Background: Congenital tracheal stenoses are rare and life-threatening anomalies, associated with considerable variation in both morphology and prognosis. They have been classified previously according to the length of the stenosis or the severity of the symptoms, but not according to bronchial involvement. Methods: Data from patients who underwent slide tracheoplasty for long-segment (>50%) congenital tracheal stenosis were collected. We identified four different types of bronchial arborization (normal, n = 52; tracheal right upper lobe bronchus, n = 10; carina with "trifurcation, " n = 14; and unilateral bronchial and lung agenesis, n = 8). Each type included congenital tracheal (above the carina) or tracheobronchial (extending below the carina) stenosis. Results: Eighty-four children were enrolled in the study. Preoperative ventilation was necessary in 44 patients (52.4%; 75% in patients with a single lung), and preoperative extracorporeal membrane oxygenation was needed in 10 patients (11.9%). Preoperative tracheostomy was present in 3 patients initially treated elsewhere (3.5%), and a left pulmonary artery sling was performed in 44% (37 of 84). The overall mortality was 13% (11 of 84), 7.9% in patients with tracheal stenosis and 28.6% with tracheobronchial stenosis. No deaths occurred in patients with right upper lobe bronchus anatomy. Endoscopic procedures after slide tracheoplasty were required in 34 patients (40.4%). Stents were placed in 18 patients (21.4%), with a higher incidence in those with bronchial trifurcation (42.8%, 6 of 12). Conclusions: This classification appears useful for the morphologic characterization of congenital airway stenosis and could be the benchmark for future prospective studies on the outcome of these patients.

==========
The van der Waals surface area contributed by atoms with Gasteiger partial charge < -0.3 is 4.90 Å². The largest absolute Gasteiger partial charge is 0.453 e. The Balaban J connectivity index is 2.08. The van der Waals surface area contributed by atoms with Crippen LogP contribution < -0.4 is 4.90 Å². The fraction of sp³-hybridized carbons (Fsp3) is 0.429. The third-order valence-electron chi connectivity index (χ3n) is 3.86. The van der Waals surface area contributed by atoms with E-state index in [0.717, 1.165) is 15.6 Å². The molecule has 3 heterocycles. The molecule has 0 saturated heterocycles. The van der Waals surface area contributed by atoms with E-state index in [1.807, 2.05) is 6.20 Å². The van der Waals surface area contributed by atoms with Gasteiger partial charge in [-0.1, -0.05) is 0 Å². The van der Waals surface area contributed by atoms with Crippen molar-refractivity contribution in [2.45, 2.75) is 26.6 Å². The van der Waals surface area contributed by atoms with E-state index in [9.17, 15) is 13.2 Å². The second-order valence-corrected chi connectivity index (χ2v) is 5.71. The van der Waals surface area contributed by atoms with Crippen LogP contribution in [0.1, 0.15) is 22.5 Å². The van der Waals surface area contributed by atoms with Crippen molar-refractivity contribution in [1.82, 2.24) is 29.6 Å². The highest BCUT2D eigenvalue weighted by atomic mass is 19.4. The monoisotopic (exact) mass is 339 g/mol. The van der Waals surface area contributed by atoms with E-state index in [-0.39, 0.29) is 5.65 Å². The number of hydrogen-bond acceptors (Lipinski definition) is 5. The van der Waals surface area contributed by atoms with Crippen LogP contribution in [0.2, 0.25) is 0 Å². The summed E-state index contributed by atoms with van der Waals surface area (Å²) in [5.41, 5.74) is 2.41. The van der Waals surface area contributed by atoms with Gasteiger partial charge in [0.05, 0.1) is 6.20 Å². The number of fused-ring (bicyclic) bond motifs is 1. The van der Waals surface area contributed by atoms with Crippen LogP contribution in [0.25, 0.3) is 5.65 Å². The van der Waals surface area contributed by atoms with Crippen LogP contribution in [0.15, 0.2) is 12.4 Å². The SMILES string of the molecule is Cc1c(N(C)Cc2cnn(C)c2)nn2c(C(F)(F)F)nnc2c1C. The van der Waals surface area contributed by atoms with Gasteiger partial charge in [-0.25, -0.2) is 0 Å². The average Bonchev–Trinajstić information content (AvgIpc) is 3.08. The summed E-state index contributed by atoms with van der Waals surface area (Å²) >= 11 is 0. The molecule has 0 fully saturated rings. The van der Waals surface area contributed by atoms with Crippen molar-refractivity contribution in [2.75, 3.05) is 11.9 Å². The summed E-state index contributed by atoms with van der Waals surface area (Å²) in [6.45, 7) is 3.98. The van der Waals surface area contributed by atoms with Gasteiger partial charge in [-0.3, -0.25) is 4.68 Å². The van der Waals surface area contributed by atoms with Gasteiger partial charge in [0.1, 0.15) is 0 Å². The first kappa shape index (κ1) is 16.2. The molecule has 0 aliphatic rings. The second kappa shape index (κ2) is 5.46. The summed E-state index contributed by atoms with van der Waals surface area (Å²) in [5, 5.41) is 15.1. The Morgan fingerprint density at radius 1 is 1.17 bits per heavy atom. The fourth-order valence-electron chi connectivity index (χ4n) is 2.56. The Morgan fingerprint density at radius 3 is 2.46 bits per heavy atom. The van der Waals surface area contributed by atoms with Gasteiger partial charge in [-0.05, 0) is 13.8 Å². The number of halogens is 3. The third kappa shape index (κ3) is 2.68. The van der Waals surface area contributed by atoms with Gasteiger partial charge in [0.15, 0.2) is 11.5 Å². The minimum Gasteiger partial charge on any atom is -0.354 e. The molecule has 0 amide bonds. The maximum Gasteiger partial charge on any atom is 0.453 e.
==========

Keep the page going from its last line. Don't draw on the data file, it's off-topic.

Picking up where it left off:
ASJC Scopus subject areas
- Cardiology and Cardiovascular Medicine
- Pulmonary and Respiratory Medicine